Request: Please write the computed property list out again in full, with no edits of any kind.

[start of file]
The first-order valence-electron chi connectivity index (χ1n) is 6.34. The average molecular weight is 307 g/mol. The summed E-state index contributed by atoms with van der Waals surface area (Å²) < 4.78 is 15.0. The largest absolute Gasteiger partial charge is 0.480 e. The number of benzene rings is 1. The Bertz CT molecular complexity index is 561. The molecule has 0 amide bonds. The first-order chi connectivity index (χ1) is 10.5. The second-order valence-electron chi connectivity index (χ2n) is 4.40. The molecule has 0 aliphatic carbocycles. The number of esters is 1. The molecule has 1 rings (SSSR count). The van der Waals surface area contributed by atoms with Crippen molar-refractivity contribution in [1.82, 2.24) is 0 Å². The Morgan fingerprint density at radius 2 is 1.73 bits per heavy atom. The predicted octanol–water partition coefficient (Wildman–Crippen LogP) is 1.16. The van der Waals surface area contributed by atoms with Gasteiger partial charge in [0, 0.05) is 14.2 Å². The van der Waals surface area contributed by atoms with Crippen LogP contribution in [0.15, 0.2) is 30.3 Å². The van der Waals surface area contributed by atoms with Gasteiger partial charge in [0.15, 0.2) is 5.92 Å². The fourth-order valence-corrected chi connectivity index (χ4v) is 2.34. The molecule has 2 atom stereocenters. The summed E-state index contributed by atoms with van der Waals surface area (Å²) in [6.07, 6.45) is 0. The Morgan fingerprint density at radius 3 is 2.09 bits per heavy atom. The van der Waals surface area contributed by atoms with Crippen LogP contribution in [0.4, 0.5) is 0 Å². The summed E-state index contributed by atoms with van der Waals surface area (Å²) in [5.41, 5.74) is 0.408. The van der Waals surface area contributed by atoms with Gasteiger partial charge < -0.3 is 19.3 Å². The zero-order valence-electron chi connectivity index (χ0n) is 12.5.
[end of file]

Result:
The first-order valence-electron chi connectivity index (χ1n) is 6.34. The average molecular weight is 307 g/mol. The summed E-state index contributed by atoms with van der Waals surface area (Å²) < 4.78 is 15.0. The largest absolute Gasteiger partial charge is 0.480 e. The number of benzene rings is 1. The Bertz CT molecular complexity index is 561. The molecule has 0 amide bonds. The first-order chi connectivity index (χ1) is 10.5. The second-order valence-electron chi connectivity index (χ2n) is 4.40. The molecule has 0 aliphatic carbocycles. The number of esters is 1. The molecule has 1 rings (SSSR count). The van der Waals surface area contributed by atoms with Crippen molar-refractivity contribution in [1.82, 2.24) is 0 Å². The Morgan fingerprint density at radius 2 is 1.73 bits per heavy atom. The predicted octanol–water partition coefficient (Wildman–Crippen LogP) is 1.16. The van der Waals surface area contributed by atoms with Gasteiger partial charge in [0, 0.05) is 14.2 Å². The van der Waals surface area contributed by atoms with Crippen LogP contribution in [0.15, 0.2) is 30.3 Å². The van der Waals surface area contributed by atoms with Gasteiger partial charge in [0.15, 0.2) is 5.92 Å². The fourth-order valence-corrected chi connectivity index (χ4v) is 2.34. The molecule has 2 atom stereocenters. The summed E-state index contributed by atoms with van der Waals surface area (Å²) in [6.07, 6.45) is 0. The Morgan fingerprint density at radius 3 is 2.09 bits per heavy atom. The van der Waals surface area contributed by atoms with Crippen LogP contribution in [0.4, 0.5) is 0 Å². The summed E-state index contributed by atoms with van der Waals surface area (Å²) in [5.41, 5.74) is 0.408. The van der Waals surface area contributed by atoms with Gasteiger partial charge < -0.3 is 19.3 Å². The zero-order valence-electron chi connectivity index (χ0n) is 12.5.